Gwen Stefani defends Harajuku Girls era in face of cultural appropriation claims

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Gwen Stefani has defended her Harajuku Girls era against claims of cultural appropriation.

The singer embraced the unique fashion style, which is a fusion of the country’s sub-cultures, and also invited a troupe of dancers, known as The Harajuku Girls, to work with her in the mid-2000s.

Gwen came under fire for using the dancers and singing about the culture in her solo track back in 2004, but the 50-year-old has now revealed that she has no regrets and didn’t think it would be offensive.

“When it first came out, I think people understood that it was an artistic and literal bow down to a culture that I was a superfan of,” she told Billboard. “So, it was my fantasy. When the Harajuku Girls came out, it was like, you’re not even real, you’re a dream. It wasn’t like, ‘You’re not real because you’re Asian.’ Are you kidding me? That would be horrifying!”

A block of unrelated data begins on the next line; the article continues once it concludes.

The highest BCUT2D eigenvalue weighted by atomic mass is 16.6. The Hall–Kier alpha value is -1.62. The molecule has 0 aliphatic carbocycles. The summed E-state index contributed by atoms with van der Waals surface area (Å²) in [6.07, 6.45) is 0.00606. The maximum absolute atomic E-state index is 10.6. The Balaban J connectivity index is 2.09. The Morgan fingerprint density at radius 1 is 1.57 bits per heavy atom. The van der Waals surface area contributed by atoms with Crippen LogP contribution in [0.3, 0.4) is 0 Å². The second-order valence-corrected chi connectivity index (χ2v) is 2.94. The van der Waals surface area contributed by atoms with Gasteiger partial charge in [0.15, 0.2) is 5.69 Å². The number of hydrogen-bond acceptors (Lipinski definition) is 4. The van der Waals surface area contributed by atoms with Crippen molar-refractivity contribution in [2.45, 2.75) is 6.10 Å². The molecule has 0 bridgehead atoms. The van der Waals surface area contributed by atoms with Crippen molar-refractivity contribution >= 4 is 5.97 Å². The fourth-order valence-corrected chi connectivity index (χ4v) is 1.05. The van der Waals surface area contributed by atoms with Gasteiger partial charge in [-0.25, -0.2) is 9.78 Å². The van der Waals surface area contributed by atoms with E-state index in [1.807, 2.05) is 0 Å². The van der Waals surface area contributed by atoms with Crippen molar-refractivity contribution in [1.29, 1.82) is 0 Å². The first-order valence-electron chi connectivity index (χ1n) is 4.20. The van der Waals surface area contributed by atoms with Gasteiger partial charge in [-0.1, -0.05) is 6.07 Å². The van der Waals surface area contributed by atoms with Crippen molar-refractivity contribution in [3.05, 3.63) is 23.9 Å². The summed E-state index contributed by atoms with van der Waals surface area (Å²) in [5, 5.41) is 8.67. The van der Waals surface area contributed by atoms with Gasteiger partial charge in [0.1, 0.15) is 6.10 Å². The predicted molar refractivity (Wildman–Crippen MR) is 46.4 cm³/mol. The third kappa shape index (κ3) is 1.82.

The former No Doubt frontwoman went on to explain that she even called the four dancers Love, Angel, Music and Baby, which was the title of her debut solo album.

“When people asked me about it during radio interviews, I told them this was all a concept and we were having fun. By the way, the girls were cast to be dancers – that’s all. We went to Nobu in London and we talked about the concept of the record and I showed them my style bible,” Stefani added.

Additionally, the Cool hitmaker said she used the Harajuku style because she was in awe of it after visiting Japan when she was in her early twenties.

“When you’re from Anaheim (California) and never travelled outside of your city until you’re 21 years old, it was really crazy to go to Japan,” she added. “When I got there and saw how fashion-obsessed they were, I thought they were my people, because my style was so unique.”

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